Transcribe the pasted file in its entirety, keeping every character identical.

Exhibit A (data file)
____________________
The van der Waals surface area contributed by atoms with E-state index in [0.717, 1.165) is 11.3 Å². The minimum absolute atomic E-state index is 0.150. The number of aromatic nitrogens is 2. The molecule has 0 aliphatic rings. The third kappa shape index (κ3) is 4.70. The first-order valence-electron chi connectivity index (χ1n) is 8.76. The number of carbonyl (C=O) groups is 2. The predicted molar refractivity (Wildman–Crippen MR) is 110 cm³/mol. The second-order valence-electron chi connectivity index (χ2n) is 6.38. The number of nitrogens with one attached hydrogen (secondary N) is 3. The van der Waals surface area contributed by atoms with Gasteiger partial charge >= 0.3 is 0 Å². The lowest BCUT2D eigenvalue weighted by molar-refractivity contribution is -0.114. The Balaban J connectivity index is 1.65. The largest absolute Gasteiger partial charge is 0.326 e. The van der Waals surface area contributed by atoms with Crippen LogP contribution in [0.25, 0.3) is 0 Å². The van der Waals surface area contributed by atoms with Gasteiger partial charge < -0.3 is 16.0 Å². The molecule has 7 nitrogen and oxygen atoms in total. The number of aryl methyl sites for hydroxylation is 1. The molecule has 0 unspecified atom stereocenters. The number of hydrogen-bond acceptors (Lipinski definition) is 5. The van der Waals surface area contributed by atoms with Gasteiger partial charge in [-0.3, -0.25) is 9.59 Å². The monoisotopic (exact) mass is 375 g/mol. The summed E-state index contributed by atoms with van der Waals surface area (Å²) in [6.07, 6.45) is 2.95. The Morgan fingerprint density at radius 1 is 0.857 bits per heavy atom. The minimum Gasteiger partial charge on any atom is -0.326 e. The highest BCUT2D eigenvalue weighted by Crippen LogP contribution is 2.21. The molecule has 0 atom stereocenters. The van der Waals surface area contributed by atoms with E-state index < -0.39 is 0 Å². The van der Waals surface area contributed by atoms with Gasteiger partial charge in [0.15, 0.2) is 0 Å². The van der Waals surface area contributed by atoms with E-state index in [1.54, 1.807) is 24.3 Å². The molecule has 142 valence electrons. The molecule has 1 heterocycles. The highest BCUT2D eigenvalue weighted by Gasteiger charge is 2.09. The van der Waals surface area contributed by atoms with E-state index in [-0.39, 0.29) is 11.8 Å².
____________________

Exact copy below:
The van der Waals surface area contributed by atoms with E-state index in [0.717, 1.165) is 11.3 Å². The minimum absolute atomic E-state index is 0.150. The number of aromatic nitrogens is 2. The molecule has 0 aliphatic rings. The third kappa shape index (κ3) is 4.70. The first-order valence-electron chi connectivity index (χ1n) is 8.76. The number of carbonyl (C=O) groups is 2. The predicted molar refractivity (Wildman–Crippen MR) is 110 cm³/mol. The second-order valence-electron chi connectivity index (χ2n) is 6.38. The number of nitrogens with one attached hydrogen (secondary N) is 3. The van der Waals surface area contributed by atoms with Gasteiger partial charge >= 0.3 is 0 Å². The lowest BCUT2D eigenvalue weighted by molar-refractivity contribution is -0.114. The Balaban J connectivity index is 1.65. The largest absolute Gasteiger partial charge is 0.326 e. The van der Waals surface area contributed by atoms with Crippen LogP contribution in [0.25, 0.3) is 0 Å². The van der Waals surface area contributed by atoms with Gasteiger partial charge < -0.3 is 16.0 Å². The molecule has 7 nitrogen and oxygen atoms in total. The number of aryl methyl sites for hydroxylation is 1. The molecule has 0 unspecified atom stereocenters. The number of hydrogen-bond acceptors (Lipinski definition) is 5. The van der Waals surface area contributed by atoms with Gasteiger partial charge in [-0.3, -0.25) is 9.59 Å². The monoisotopic (exact) mass is 375 g/mol. The summed E-state index contributed by atoms with van der Waals surface area (Å²) in [6.07, 6.45) is 2.95. The Morgan fingerprint density at radius 1 is 0.857 bits per heavy atom. The minimum Gasteiger partial charge on any atom is -0.326 e. The highest BCUT2D eigenvalue weighted by Crippen LogP contribution is 2.21. The molecule has 0 atom stereocenters. The van der Waals surface area contributed by atoms with E-state index < -0.39 is 0 Å². The van der Waals surface area contributed by atoms with Gasteiger partial charge in [0.15, 0.2) is 0 Å². The van der Waals surface area contributed by atoms with E-state index in [1.54, 1.807) is 24.3 Å². The molecule has 142 valence electrons. The molecule has 1 heterocycles. The highest BCUT2D eigenvalue weighted by Gasteiger charge is 2.09. The van der Waals surface area contributed by atoms with E-state index in [-0.39, 0.29) is 11.8 Å².